“Nobody said it would be easy,” Robinson said in a brief interview just after taking on the job of running FAMU, a multi million dollar enterprise with more than a thousand employees and more than 10,000 students.
For sure, the interim president job has taken most of Robinson’s time and attention, eliminating trips home to visit family in Memphis and making a fading memory the drives he used to take for years between Memphis and the Oak Ridge National Laboratory near Knoxville where he worked for more than a decade after graduating with his PhD in nuclear chemistry from the University of Washington in St. Louis.
His time and his attention are focused on the task at hand.
With a few notable stumbles along the way, Robinson has been leading a major overhaul of leadership, policies and practices on a variety of fronts few institutions in the nation have executed so aggressively, yet methodically, in such a short span of time.
FAMU has strengthened its “zero tolerance” policies regarding student hazing with new rules imposed covering all organizations on campus and exercise of those rules sparing no violators.
Additional personnel, including a special assistant to the president for anti-hazing, have been hired to make sure the policies are respected, enforced and monitored. FAMU has strengthened its office of judicial affairs, the university office that addresses alleged violations of student conduct rules. Admissions requirements have been heightened and new programs initiated aimed at improving retention, progression and graduation of students
To address the SACS concerns, intense work is being done by a special FAMU task force whose assignment is to get the institution ready for a clean bill of health by fall
FAMU has until December, 2013, to comply with all SACS standards or risk further punishment. A SACS Special Committee is to visit the institution this fall.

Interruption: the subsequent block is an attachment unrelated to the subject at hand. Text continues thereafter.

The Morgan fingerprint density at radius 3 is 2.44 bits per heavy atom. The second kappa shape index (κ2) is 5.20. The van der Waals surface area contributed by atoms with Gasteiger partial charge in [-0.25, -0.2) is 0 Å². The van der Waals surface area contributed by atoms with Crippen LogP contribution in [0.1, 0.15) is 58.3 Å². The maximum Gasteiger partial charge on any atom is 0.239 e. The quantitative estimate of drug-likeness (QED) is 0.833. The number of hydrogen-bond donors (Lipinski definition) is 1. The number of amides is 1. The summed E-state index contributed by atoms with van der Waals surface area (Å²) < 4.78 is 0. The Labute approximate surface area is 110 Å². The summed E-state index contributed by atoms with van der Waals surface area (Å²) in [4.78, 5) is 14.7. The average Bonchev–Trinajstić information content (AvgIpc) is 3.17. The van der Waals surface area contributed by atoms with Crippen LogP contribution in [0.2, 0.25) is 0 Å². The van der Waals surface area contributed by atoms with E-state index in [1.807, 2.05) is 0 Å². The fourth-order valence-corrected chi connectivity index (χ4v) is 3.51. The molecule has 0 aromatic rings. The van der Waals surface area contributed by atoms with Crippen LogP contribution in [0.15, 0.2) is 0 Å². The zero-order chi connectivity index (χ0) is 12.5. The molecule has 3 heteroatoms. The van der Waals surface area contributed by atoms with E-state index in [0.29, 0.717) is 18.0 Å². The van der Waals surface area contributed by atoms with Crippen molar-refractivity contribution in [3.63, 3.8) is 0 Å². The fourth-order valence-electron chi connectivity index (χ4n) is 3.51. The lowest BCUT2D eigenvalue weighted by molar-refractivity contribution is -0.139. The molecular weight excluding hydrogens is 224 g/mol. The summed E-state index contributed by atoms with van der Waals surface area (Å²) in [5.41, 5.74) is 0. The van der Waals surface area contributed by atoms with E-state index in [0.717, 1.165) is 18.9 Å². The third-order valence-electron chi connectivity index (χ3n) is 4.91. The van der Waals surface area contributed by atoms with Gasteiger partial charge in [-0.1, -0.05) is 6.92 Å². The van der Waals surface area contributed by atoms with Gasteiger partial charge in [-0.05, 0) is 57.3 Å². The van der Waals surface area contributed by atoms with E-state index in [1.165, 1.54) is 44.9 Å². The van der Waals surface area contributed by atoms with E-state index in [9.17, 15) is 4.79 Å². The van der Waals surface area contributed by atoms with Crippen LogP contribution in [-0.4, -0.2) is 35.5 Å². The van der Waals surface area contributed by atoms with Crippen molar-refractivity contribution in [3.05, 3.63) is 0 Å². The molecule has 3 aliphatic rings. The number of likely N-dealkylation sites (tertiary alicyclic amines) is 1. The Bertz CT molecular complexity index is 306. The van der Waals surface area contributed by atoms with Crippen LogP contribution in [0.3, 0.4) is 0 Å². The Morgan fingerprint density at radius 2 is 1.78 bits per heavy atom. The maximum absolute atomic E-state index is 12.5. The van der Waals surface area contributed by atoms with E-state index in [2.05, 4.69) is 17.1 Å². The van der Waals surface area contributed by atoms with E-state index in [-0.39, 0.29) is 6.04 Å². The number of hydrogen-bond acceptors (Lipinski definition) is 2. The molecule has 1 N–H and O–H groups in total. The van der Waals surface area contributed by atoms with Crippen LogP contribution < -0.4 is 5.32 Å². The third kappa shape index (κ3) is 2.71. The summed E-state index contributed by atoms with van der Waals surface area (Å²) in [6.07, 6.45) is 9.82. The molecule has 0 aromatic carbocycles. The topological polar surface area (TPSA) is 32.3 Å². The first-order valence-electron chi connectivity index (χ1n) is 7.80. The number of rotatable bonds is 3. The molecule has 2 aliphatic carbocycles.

At the same winter board meeting, the SACS Commission on Colleges will also separately rule on the status of Nashville’s Fisk University. It too is on probation.
The FAMU overhaul has been marked by appointment of half a dozen new deans. The university’s athletic director, his department sinking deeply in the red, retired last month. A new campus chief of police was appointed last month, after filling a position vacant for a year.
The SACS issues which Robinson jokingly calls “the elephant” in the room is “our Number One priority,” Robinson said. “If we were not accredited that would cost about $150 million a year in federal aid plus about $50 million in sponsored research.”
The most notable move toward normalcy was Robinson’s decision earlier this summer to remove the FAMU band from suspension. “The Marching 100,” as the world famous band was once known was silenced soon after the drum major’s death. Being off probation does not automatically mean the band will take the field as soon as the university’s football season starts this fall.
Return to the field, where the band is know for its football game half time performances, hinges on a number of considerations, Robinson said in an interview earlier this month, reaffirming his position of last year that he won’t be rushed into deciding.
Robinson was not ready to offer details of the new band plan beyond saying his emphasis will be on “quality not quantity.” Others familiar with prevailing thinking among FAMU administrators is that “The Marching 100,” which boasted more than 400 members at the time of the drum major incident, will be smaller. All band participants will also have to comply with a roster of new rules, including being fully registered in the university, maintaining their academic standing and honoring band practice and conduct requirements.